Monday, June 18, 2012
Spotlight: William D. Hicks
William D. Hicks
Killer Flies and Twist
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As a boy growing up in 1953, Kevin Hull enjoyed playing games with his group of boyhood friends, like the game of "ledge." After one such game with his friend Billy Hawkins, the two find themselves involved in a terrible accident that will forever change their lives.
A work of short psychological horror from our Spectres line.
The Army plans to use a new breed of flies to protect combat soldiers. But Dr. John Pankow, their creator, is worried that his killer flies are uncontrollable. Will Mother Nature's most genetically-altered weapon be the ultimate armor, or the potential ravager of the entire world?
A work of short horror from our Spectres line.
“So, you created a vaccine?” General Donner asked.
“Yes, but its effectiveness is only twenty days, or less, depending on metabolic rate. Plus upon further testing this treatment doesn’t work on everyone.”
“Any more questions before I continue?” Pankow waited, no one’s hand went up. “Even though many of my colleagues see little harm in allowing the mix of killer flies with general house flies, I disagree. Currently interbreeding appears safe, because few can survive alone, and without ‘mothers,’ as we call the females, they can’t multiply. But that doesn’t prevent these flies from mutating and forming a new lethal strain. And this would be even more likely if one of the mothers escapes.”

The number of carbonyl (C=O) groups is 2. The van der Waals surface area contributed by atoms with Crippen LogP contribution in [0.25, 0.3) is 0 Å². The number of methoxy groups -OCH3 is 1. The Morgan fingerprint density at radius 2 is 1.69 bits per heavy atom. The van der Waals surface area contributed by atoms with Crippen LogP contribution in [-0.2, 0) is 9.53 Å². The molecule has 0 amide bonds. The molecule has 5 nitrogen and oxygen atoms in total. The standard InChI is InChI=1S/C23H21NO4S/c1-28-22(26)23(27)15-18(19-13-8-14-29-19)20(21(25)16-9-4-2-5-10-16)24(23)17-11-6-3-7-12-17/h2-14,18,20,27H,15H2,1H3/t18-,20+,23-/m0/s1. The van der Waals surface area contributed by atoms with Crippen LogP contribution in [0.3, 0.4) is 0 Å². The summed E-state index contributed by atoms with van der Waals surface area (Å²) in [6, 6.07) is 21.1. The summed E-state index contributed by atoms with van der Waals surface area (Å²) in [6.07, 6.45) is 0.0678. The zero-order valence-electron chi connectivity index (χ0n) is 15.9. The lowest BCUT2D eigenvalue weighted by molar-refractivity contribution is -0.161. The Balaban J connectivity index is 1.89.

“That won’t happen,” General Bider quickly interjected. “We have one room of mothers which is segregated from all the others.”
“But what happens if one does escape?” Carrie Jacobs, Dr. Pankow’s new research assistant, asked.
Before the doctor could respond, General Willard did. “We’ve taken precautions so that won’t happen; a full bee suit, a security access door, and researchers must go through a sealed room to get at those dangerous mothers. Pardon the pun.”
A slight giggle circled the room. It irritated Pankow. This was serious business, not a place for stupid puns.
“If one female escapes or gets into the wrong hands it will have dire effects. That is why all doors require a key card, and an electrical Flash-Kill system will be installed next year. Funding cuts, you understand, made it impossible to purchase this system until then,” General Bider said, giving no indication he was sorry about the funding issues.
“If one ever escapes it might mean the end of the world,” Pankow finished, allowing his last words to reverberate in their minds.
“I think Dr. Pankow is reading too many science fiction magazines.” General Bider laughed. “These flies will save our soldiers’ lives. We have them under control gentlemen. Are there any questions I can answer?”
Several hands shot up.